dc.contributor.authorNarayanan, Radhakrishnanen_US
dc.date.issued2002en_US
dc.publisherThe University of Arizona.en_US
dc.rightsCopyright © is held by the author. Digital access to this material is made possible by the University Libraries, University of Arizona. Further transmission, reproduction or presentation (such as public display or performance) of protected items is prohibited except with permission of the author.en_US
dc.description.abstractEndocytosis plays an essential role in maintaining a pool of synaptic vesicles for sustained neurotransmitter release. Synaptic vesicles are internalized and fuse with endosomes, and are subsequently reassembled to be ready for another round of exocytosis. Here I describe in two distinct studies the function of endosomes at synapses and regulation of dynamin, a protein essential for endocytosis, using the Drosophila synapse as a model. To study the function of endosomes at synapses I analyzed the localization and function of two Drosophila endosomal proteins, Hook and Deep orange (Dor), at the larval neuromuscular junction. I present here the first genetic evidence of a role for endocytic trafficking in plasticity of the synapse. I also found that mutations in hook and dor affect the number of varicosities at the nerve terminal without affecting synaptic vesicle recycling, indicating that Hook and Dor proteins play a role in later stages of endocytosis at the synapse. Dynamin is a GTPase that is essential for internalization of synaptic vesicles from the plasma membrane. Flies carrying shi ts mutations have a conditional defect in dynamin function. Molecules that regulate GTP loading (guanine-nucleotide exchange factors-GEFs) and GTPase activity (GTPase activating proteins-GAPs) of dynamin are unknown. Here I describe the identification of such molecules/domains by analyses of enhancer and suppressor mutations identified in previously conducted genetic screens. I show here that the enzymatic activity of Nucleoside diphosphate kinase (NDP Kinase), a source of GTP encoded by the Drosophila abnormal wing discs (awd) or human nm23 tumor suppressor genes, is essential for dynamin function at synapses. Dynamin is also regulated by an intramolecular GTPase effector domain (GED) and I have identified separate mutations in shi, which map to the GED, that suppress endocytic defects in shits2. Overall, these data indicate a model in which the stability of dynamin: GTP is opposingly regulated by an unusual GEF activity of NDP kinase and a GAP activity in dynamin; in addition these findings indicate the possibility of an intriguing therapy for nm23 tumor progression.en_US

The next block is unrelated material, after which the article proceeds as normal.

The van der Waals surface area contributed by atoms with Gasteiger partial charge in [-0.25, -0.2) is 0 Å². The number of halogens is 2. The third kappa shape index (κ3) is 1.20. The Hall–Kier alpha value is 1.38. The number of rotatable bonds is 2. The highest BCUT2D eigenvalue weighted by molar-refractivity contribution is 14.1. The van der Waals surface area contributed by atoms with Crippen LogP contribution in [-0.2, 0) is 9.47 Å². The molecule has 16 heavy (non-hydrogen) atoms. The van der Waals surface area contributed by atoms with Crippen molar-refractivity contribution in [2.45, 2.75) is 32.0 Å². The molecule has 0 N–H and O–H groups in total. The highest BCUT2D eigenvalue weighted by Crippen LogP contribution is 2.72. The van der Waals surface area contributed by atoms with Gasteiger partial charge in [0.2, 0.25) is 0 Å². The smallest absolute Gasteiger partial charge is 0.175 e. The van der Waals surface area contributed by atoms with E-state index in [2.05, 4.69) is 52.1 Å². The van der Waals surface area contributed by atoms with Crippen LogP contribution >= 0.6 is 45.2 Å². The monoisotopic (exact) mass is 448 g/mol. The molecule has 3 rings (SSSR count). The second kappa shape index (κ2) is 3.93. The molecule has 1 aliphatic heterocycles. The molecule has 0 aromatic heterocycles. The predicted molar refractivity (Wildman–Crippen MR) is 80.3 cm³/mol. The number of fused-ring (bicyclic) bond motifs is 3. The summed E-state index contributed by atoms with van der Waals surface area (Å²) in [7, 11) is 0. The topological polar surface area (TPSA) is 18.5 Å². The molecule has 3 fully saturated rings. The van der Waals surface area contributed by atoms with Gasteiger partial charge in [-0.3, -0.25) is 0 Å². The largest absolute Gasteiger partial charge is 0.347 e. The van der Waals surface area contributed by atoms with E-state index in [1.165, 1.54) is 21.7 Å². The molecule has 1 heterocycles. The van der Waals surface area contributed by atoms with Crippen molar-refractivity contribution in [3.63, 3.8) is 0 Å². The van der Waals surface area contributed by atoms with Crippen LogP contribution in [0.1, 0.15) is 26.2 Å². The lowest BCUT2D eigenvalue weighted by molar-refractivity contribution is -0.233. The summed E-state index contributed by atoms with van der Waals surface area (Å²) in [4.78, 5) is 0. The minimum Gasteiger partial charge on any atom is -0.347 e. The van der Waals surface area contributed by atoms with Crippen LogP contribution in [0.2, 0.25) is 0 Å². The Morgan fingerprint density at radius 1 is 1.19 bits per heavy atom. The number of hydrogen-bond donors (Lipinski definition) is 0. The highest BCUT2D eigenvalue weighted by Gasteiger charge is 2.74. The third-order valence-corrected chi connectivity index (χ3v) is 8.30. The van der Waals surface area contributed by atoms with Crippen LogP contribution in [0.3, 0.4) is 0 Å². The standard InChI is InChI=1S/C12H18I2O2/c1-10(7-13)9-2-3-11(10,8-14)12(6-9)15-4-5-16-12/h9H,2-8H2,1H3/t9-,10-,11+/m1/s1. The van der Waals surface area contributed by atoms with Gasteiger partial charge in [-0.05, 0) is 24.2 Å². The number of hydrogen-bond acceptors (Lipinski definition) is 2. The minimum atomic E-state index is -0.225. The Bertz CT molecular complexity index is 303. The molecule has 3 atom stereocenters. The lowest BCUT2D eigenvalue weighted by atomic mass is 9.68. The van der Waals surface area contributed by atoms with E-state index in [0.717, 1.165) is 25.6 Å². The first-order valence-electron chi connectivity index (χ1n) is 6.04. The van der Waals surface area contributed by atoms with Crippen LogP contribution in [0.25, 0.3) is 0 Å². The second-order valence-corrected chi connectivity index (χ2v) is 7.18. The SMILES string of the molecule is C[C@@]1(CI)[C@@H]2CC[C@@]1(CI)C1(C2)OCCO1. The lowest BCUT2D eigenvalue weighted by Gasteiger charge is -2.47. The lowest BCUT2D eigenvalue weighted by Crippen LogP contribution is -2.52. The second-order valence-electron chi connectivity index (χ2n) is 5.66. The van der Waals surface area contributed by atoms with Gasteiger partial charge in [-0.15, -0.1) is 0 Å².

dc.typetexten_US
dc.typeDissertation-Reproduction (electronic)en_US
dc.subjectBiology, Molecular.en_US
dc.subjectBiology, Neuroscience.en_US
dc.subjectBiology, Cell.en_US
thesis.degree.namePh.D.en_US
thesis.degree.leveldoctoralen_US
thesis.degree.disciplineGraduate Collegeen_US
thesis.degree.disciplineMolecular and Cellular Biologyen_US
thesis.degree.grantorUniversity of Arizonaen_US
dc.contributor.advisorRamaswami, Manien_US
dc.identifier.proquest3050301en_US
dc.identifier.bibrecord.b4272384xen_US